July 1, 2024


TWU Pilots have called Virgin Australia back to the bargaining table following an overwhelming vote against a proposed enterprise agreement that delivered significant pay rises and improved conditions but crucially failed to address genuine concerns over rostering fatigue.

The enterprise agreement was rejected by 61% of voting pilots, with a vote participation rate of 98%. The deal had been put out to vote by Virgin despite not being endorsed by the TWU Pilots bargaining committee due to its removal of six days off per year.

TWU pilots have consistently raised concerns with Virgin and Bain over the need to maintain access to days off to compensate for a new rostering system being abandoned by the airline.

TWU National Secretary Michael Kaine congratulated pilots on taking a stand over an important issue, even though the offer included significant union-won pay increases and other improved conditions.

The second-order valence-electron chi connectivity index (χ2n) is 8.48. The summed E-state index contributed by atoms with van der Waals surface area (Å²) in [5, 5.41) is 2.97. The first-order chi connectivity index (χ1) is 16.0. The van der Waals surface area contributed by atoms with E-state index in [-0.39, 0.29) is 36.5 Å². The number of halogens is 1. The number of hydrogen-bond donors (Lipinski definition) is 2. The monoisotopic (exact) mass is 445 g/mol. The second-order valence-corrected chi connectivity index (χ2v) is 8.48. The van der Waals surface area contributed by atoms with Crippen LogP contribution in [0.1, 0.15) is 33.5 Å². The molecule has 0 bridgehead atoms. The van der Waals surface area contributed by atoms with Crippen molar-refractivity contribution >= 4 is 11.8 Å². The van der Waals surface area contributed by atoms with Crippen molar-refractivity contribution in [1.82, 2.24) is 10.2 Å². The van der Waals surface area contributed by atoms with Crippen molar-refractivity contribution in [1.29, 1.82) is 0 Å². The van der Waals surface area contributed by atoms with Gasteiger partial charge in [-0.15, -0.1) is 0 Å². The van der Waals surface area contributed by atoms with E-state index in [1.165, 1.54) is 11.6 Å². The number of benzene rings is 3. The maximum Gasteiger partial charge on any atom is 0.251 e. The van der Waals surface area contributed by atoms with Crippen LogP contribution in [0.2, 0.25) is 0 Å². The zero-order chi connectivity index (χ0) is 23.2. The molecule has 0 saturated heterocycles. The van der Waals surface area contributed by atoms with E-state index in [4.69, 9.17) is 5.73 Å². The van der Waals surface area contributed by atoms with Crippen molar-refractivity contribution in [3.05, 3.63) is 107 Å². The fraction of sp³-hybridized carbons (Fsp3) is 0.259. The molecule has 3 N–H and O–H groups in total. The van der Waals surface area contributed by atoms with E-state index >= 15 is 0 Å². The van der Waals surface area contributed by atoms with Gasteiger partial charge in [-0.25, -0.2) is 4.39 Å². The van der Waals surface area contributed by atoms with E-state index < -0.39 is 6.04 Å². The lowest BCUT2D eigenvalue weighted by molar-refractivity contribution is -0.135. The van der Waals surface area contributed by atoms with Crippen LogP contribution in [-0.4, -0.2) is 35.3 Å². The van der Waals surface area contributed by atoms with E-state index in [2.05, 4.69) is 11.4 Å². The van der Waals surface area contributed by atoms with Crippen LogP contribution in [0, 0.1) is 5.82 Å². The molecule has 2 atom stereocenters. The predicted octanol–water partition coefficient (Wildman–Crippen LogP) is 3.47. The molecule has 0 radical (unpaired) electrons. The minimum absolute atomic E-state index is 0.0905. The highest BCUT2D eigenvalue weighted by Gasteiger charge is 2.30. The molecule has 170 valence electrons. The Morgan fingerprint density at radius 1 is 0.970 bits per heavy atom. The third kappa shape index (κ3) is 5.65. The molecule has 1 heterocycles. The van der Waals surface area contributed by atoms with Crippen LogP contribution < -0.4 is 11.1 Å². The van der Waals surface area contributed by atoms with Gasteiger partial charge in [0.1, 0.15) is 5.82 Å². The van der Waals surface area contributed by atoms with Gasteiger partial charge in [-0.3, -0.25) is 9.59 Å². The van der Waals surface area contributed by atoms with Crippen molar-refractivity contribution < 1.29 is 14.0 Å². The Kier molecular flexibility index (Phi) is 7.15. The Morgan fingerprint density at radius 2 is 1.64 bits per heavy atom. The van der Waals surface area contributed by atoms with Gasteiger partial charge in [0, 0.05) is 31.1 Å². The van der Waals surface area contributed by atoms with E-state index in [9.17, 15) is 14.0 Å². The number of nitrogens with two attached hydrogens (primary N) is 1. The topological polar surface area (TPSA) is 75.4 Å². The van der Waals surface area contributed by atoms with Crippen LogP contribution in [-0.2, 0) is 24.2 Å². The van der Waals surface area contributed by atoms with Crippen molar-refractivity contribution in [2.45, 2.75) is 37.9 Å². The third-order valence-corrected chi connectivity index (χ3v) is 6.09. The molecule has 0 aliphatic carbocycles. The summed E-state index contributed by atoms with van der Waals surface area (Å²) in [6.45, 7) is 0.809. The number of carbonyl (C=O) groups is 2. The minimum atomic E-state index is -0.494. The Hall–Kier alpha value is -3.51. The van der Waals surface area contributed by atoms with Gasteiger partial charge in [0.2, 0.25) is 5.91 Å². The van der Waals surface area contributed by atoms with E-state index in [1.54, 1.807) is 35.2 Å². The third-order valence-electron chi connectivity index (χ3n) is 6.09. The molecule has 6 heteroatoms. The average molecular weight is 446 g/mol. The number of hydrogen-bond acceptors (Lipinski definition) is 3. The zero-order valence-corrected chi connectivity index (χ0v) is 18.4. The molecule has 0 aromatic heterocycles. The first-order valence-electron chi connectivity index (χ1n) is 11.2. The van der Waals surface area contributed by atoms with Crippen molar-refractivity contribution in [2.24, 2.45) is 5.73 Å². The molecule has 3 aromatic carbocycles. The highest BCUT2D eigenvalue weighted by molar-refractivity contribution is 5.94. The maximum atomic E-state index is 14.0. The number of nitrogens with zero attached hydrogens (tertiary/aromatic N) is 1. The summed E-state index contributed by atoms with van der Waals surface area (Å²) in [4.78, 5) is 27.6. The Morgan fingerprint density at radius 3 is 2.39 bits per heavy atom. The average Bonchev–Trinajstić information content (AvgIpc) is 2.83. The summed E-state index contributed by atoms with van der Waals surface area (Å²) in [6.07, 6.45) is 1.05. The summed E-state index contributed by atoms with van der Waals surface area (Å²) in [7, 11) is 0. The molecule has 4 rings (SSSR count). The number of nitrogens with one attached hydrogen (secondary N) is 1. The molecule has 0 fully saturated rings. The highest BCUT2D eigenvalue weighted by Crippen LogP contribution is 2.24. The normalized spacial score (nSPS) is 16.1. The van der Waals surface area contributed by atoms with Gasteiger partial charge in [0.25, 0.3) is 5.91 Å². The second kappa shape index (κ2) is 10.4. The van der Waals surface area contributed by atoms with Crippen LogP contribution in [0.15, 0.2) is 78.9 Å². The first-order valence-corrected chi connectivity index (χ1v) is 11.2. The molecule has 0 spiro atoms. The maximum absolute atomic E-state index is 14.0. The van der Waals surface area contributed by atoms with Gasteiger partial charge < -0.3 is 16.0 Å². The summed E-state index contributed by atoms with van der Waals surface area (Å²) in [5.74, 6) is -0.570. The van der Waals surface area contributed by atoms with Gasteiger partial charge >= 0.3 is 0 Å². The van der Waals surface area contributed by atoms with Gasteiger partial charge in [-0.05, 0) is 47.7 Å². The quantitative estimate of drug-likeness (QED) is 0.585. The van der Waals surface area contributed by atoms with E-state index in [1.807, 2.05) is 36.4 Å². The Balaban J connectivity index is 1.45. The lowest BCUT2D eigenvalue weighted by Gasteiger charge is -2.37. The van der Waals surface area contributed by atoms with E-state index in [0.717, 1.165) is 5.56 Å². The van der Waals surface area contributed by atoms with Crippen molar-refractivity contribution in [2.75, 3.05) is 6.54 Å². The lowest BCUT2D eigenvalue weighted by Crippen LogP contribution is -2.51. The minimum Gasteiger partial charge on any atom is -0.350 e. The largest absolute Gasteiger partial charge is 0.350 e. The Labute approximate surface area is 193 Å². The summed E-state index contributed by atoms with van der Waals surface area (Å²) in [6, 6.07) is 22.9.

“Through months of negotiations, pilots have successfully landed an enterprise agreement that significantly improves pay and conditions after sacrifices were made to get Virgin flying again. But this vote shows pilots will not tolerate their legitimate fatigue concerns being ignored or even worsened through the reduction of days off.

“This vote sends a strong message to Virgin and owners Bain Capital to listen to pilots’ concerns and return to negotiations ready to work together on the constructive solutions already put forward by the TWU Pilots committee. With a few key adjustments, Virgin pilots can very soon have an agreement worth voting for.”

The TWU is awaiting updates from Bain Capital over the future of Virgin Australia, including the CEO recruitment process, Qatar’s interest in a stake of the airline, and a public offering.


A recent TWU survey of 180 Virgin pilots revealed the following issues with the rostering system:

  • 85% said it impacts their fatigue management
  • 82% said it impacts family life
  • 55% said it impacts their mental health

The TWU recently wrote to Bain Capital over reports of Paul Jones being a frontrunner for Virgin Australia CEO. Jones was found by the Federal Court to have been illegally motivated to sack and outsource 1700 workers, and to be an unreliable witness.

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